The IOM charter was the seventh to depart from Libya in April, bringing the total number of returnees this year to 3,631. Return assistance was also provided to migrants on regular commercial flights to various destinations such as Algeria, Bangladesh and Sierra Leone.
For more information please contact: Safa Msehli in IOM Libya, Tel: +216 22 241 842, Email: firstname.lastname@example.orgLanguage English Posted: Friday, April 26, 2019 - 18:00Image: Region-Country: LibyaThemes: Assisted Voluntary Return and ReintegrationHumanitarian EmergenciesDefault: Multimedia:
IOM staff in Tripoli helped Mary and 152 other migrants prepare for their flight Wednesday evening. Photo: Mohamed Hmouzi/IOM LibyaPress Release Type: Global
Kyiv - Hanna lived with her grandmother and younger sister on a very limited income. After finishing her first year of study at a vocational school, Hanna discovered that she had a serious eye disease, and decided to earn money for the treatment herself. Her hometown modeling school offered her a job in China, however after arrival Hanna was forced to work in a night club where she narrowly avoid being sexually exploited.
She was rescued by law enforcement two months after she arrived in China, and received medical and psychosocial assistance from the International Organization for Migration (IOM) upon her return to Ukraine in late 2018.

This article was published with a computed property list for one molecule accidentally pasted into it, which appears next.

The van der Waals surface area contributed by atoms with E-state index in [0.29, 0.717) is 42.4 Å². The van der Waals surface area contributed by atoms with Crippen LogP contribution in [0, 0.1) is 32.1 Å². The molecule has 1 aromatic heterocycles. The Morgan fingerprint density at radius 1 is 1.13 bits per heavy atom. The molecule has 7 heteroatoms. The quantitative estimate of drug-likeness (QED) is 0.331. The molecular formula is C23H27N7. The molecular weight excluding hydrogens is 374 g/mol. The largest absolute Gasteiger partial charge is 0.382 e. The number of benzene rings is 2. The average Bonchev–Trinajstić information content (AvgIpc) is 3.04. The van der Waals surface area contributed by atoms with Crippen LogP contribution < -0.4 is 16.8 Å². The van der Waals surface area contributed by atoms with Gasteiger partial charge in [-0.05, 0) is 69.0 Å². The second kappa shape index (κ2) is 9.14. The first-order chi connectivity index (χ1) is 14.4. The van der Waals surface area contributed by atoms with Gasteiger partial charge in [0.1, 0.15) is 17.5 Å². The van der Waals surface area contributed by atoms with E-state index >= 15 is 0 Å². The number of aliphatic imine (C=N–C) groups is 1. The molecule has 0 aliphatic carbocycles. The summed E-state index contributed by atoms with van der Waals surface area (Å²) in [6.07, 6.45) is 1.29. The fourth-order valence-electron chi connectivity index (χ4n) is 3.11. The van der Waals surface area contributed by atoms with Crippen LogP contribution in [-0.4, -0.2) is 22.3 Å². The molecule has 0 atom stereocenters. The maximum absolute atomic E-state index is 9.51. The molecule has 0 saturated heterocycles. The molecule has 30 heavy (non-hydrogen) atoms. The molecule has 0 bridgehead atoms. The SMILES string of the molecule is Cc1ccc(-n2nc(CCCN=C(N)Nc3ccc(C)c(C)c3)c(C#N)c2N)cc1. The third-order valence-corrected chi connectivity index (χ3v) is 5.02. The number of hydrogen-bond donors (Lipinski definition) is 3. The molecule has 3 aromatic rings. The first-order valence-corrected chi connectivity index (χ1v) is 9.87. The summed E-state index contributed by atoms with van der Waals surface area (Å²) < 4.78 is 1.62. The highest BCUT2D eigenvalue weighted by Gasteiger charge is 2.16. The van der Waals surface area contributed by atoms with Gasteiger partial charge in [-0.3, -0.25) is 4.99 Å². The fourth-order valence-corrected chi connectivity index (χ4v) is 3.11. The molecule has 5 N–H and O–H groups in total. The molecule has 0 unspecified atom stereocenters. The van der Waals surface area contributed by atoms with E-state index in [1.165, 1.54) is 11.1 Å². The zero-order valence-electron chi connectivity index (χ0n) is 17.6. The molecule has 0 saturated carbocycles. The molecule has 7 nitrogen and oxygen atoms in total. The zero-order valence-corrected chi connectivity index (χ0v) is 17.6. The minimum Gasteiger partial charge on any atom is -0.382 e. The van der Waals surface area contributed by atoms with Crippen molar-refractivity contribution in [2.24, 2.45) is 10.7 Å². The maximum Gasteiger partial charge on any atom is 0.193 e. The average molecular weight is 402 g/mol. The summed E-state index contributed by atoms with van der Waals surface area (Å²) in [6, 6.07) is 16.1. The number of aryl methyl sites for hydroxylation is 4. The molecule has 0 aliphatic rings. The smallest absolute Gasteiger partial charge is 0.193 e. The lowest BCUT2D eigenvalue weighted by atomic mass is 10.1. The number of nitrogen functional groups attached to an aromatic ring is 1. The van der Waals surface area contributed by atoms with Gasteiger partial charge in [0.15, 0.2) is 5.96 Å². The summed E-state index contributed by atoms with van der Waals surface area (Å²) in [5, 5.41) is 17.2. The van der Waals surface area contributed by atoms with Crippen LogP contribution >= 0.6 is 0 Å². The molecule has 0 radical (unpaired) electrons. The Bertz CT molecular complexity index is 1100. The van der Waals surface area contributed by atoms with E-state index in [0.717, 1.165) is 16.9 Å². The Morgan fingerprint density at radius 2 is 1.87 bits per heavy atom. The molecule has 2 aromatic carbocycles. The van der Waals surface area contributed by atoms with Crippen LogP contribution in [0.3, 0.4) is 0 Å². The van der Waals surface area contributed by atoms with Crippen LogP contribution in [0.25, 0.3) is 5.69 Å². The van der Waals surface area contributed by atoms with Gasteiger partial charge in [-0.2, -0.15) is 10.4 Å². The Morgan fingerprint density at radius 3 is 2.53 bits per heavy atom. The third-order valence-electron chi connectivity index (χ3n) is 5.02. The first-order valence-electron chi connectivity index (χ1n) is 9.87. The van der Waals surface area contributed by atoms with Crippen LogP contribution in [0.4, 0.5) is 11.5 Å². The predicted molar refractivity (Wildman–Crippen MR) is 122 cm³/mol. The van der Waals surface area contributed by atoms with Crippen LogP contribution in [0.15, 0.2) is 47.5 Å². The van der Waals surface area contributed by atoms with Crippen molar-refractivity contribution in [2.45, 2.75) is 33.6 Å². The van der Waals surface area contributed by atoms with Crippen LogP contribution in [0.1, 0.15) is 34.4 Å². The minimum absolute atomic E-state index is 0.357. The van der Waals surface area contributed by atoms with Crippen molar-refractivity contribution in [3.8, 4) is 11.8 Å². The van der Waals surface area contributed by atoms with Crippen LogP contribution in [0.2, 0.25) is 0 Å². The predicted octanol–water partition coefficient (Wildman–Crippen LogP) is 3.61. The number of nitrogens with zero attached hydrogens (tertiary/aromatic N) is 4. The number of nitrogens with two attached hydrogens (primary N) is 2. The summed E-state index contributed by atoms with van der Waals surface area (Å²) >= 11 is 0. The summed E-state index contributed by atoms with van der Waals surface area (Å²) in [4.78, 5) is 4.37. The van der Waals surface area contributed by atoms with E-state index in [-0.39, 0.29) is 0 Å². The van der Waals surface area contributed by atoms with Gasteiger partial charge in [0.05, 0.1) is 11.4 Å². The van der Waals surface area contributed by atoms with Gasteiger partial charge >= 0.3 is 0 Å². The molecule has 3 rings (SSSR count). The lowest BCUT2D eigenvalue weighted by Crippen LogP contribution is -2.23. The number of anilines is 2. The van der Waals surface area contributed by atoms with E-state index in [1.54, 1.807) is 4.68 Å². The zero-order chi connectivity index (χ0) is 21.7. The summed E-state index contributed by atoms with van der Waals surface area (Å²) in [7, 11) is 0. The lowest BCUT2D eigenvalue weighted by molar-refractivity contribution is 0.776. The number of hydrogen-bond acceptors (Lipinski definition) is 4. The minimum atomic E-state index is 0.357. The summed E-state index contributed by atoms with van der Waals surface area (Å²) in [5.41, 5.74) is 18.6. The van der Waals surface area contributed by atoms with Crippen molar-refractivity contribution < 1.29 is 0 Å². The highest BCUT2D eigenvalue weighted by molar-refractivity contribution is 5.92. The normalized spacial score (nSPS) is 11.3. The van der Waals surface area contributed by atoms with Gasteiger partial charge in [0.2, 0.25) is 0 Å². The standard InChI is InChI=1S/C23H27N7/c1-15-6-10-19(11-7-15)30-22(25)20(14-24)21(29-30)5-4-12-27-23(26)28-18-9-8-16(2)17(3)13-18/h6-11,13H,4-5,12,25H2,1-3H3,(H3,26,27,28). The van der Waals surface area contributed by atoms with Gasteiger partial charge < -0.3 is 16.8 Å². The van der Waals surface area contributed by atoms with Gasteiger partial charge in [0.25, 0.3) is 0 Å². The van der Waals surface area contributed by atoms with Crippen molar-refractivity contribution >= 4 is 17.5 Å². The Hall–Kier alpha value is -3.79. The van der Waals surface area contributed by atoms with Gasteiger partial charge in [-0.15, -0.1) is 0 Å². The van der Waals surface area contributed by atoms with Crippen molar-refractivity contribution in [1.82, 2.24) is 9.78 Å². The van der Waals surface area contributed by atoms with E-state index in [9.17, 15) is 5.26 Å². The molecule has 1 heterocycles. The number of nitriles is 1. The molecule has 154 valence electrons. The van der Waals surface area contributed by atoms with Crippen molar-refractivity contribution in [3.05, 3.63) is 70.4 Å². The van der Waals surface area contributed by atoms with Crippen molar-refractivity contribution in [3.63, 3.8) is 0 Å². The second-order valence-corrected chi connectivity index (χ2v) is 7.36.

Vulnerable youth like Hanna, 17, are a high-risk group for trafficking in human beings. IOM conducts regular surveys on trafficking awareness among general population and vulnerable groups as part of its prevention efforts in Ukraine. The latest one, conducted with funding from Global Affairs Canada, was presented in the capital Kyiv this week.
“Most of the vulnerable children and youth in Ukraine are gradually becoming aware of the dangers of human trafficking,” Anh Nguyen, Acting Chief of Mission at IOM Ukraine said on Wednesday.
“Over three years, the share of those aware of at least one type of modern slavery has grown from 79 per cent to 85 per cent. However, influenced by their social environment, 66 per cent of vulnerable children and youth from 13 to 20 are still ready to accept at least one offer that may lead them to falling prey to traffickers.”